With winter DIBELS (Dynamic Indicators of Basic Early Literacy Skills) benchmark tests right around the corner, let’s discuss the test in detail and what it may mean for your child. We’ll also look at effective reading tutoring for children who struggle to meet reading goals.
Today after school, I checked my kindergarten son’s backpack just like I always do. There was his lunchbox, complete with uneaten fruit but completely devoured cookies, homework packet, and his books from his teacher, just like normal. There was also something different, a DIBELS packet with activities to practice for the upcoming round of benchmark testing.
My phone almost immediately started buzzing with text messages and voicemails from some of my close mom friends who were wondering what this meant and what they were supposed to practice. They were also concerned about what the previous scores meant and how they could help their child improve.
DIBELS is one measure of reading ability that is standardized and used nationally in many schools kindergarten through 3rd grade (in some cases it may go further, but this is less common). The purpose of DIBELS is to measure a variety of reading skills and predict outcomes for students. When used correctly it can help teachers plan interventions and identify students who are at risk for reading difficulty.
DIBELS can also give parents some major anxiety. While it is not a perfect measure, it can be an accurate predictor of future reading outcomes, but in order to understand possible outcomes, you first must understand what is tested and what each score means.
Here are some of the areas included in the current DIBELS test. I am also including the common abbreviations you may see your child’s teacher use to refer to the individual sub-tests. Keep in mind these vary by grade level so your child may not take every test. Also, DIBELS is mostly oral, so students are tested one-on-one by a trained test proctor.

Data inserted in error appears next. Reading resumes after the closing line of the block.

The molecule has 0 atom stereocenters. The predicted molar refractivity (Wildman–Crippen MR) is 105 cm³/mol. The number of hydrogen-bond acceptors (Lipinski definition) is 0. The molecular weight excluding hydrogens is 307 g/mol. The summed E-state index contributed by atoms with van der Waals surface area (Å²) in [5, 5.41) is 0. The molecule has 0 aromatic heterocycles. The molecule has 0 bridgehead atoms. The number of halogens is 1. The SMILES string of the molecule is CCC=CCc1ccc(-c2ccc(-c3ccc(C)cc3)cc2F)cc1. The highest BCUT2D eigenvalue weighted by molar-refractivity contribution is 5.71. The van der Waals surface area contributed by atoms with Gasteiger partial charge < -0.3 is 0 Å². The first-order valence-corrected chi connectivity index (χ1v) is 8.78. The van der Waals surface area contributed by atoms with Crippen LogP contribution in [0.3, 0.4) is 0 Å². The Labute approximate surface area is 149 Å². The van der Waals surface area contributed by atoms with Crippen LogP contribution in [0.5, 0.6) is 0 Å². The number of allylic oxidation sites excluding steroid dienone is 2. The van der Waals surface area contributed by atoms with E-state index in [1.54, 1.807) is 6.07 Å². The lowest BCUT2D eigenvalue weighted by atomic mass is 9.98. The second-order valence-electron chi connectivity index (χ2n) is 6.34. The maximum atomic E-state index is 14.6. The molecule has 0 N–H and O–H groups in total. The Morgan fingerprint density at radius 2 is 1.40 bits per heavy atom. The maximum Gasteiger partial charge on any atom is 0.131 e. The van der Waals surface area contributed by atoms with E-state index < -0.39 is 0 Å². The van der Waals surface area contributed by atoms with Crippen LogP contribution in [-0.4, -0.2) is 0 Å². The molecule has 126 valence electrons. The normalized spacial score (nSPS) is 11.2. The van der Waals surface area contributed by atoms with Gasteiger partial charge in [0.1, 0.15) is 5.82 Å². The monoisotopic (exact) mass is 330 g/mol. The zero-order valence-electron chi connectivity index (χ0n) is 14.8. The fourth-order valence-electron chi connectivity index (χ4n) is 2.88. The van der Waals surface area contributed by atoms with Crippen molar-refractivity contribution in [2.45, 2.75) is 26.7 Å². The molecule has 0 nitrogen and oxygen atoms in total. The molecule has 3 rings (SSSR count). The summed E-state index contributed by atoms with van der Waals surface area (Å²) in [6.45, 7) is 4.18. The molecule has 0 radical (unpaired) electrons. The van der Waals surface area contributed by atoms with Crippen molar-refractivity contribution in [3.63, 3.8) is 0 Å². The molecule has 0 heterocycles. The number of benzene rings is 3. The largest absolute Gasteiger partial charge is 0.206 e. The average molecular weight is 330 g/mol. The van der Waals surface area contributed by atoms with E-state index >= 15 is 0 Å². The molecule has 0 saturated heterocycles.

- First Sound Fluency (FSF): This assessment is given only in kindergarten and only at the first and second benchmark period. It assesses students on phonemic awareness skills which are essential early literacy skills. Students are given a word like man and they are asked to identify that the first sound is /m/. Students who perform well on this test are less likely to have serious reading difficulties than those who do poorly.
- Phoneme Segmentation Fluency (PSF): This test is given in Kindergarten and the first testing period of first grade. Like FSF this assesses early phonemic awareness skills. Students are given a word like cat and asked to separate it into its individual sounds or phonemes /k/ /a/ /t/. Students must give sounds, not letter names. Like FSF this is a key predictor of how likely a child is to develop early literacy skills and students who perform poorly are more likely to experience reading difficulties.
- Nonsense Word Fluency (NWF): Nonsense word fluency begins in kindergarten and is tested through second grade. It tests students understanding of phonics by having them read nonsense words like hig or nup. Using nonsense words ensures that decoding ability is tested as none of the words will be memorized by students (whereas real words like cat or dog could be memorized and would not indicate how well students understood letter sounds). When this test is scored, students receive a point for each individual sound as well as an extra point for reading the word without segmenting it. For example, if the word is hig, a student who read /h/ /i/ /g/ sound by sound would get 3 points. A student who did not have to sound the word out and simply read /hig/ would get 4 points. Since phonics and decoding is an essential early literacy skill, this assessment is a good indicator of early literacy development. Students who perform poorly are more likely to experience reading difficulties.